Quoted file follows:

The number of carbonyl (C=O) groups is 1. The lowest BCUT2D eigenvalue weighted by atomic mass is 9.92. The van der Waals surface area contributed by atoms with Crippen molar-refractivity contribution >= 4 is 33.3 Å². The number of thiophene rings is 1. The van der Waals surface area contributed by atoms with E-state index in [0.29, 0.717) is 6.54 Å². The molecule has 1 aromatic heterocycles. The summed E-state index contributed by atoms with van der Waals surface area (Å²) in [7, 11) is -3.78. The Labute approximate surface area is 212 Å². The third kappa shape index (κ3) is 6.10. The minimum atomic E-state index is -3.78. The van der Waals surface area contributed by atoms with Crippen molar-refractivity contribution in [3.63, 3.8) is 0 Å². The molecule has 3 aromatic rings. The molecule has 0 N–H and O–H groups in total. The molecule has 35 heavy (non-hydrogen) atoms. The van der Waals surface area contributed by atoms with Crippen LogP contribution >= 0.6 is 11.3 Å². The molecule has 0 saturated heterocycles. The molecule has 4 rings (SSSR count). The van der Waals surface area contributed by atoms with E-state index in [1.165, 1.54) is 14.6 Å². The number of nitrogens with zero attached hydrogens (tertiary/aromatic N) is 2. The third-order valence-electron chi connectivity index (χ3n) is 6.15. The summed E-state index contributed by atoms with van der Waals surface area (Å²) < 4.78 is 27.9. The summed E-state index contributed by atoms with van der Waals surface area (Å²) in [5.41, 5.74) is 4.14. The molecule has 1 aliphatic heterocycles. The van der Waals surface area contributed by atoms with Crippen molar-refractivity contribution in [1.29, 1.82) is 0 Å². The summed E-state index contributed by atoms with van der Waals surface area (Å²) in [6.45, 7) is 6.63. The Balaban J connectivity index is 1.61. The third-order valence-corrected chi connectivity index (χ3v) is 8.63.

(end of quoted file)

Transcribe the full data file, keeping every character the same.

The number of carbonyl (C=O) groups is 1. The lowest BCUT2D eigenvalue weighted by atomic mass is 9.92. The van der Waals surface area contributed by atoms with Crippen molar-refractivity contribution >= 4 is 33.3 Å². The number of thiophene rings is 1. The van der Waals surface area contributed by atoms with E-state index in [0.29, 0.717) is 6.54 Å². The molecule has 1 aromatic heterocycles. The summed E-state index contributed by atoms with van der Waals surface area (Å²) in [7, 11) is -3.78. The Labute approximate surface area is 212 Å². The third kappa shape index (κ3) is 6.10. The minimum atomic E-state index is -3.78. The van der Waals surface area contributed by atoms with Crippen molar-refractivity contribution in [3.63, 3.8) is 0 Å². The molecule has 3 aromatic rings. The molecule has 0 N–H and O–H groups in total. The molecule has 35 heavy (non-hydrogen) atoms. The van der Waals surface area contributed by atoms with Crippen LogP contribution >= 0.6 is 11.3 Å². The molecule has 0 saturated heterocycles. The molecule has 4 rings (SSSR count). The van der Waals surface area contributed by atoms with E-state index in [1.165, 1.54) is 14.6 Å². The number of nitrogens with zero attached hydrogens (tertiary/aromatic N) is 2. The third-order valence-electron chi connectivity index (χ3n) is 6.15. The summed E-state index contributed by atoms with van der Waals surface area (Å²) < 4.78 is 27.9. The summed E-state index contributed by atoms with van der Waals surface area (Å²) in [5.41, 5.74) is 4.14. The molecule has 1 aliphatic heterocycles. The van der Waals surface area contributed by atoms with Crippen molar-refractivity contribution in [1.29, 1.82) is 0 Å². The summed E-state index contributed by atoms with van der Waals surface area (Å²) in [6.45, 7) is 6.63. The Balaban J connectivity index is 1.61. The third-order valence-corrected chi connectivity index (χ3v) is 8.63.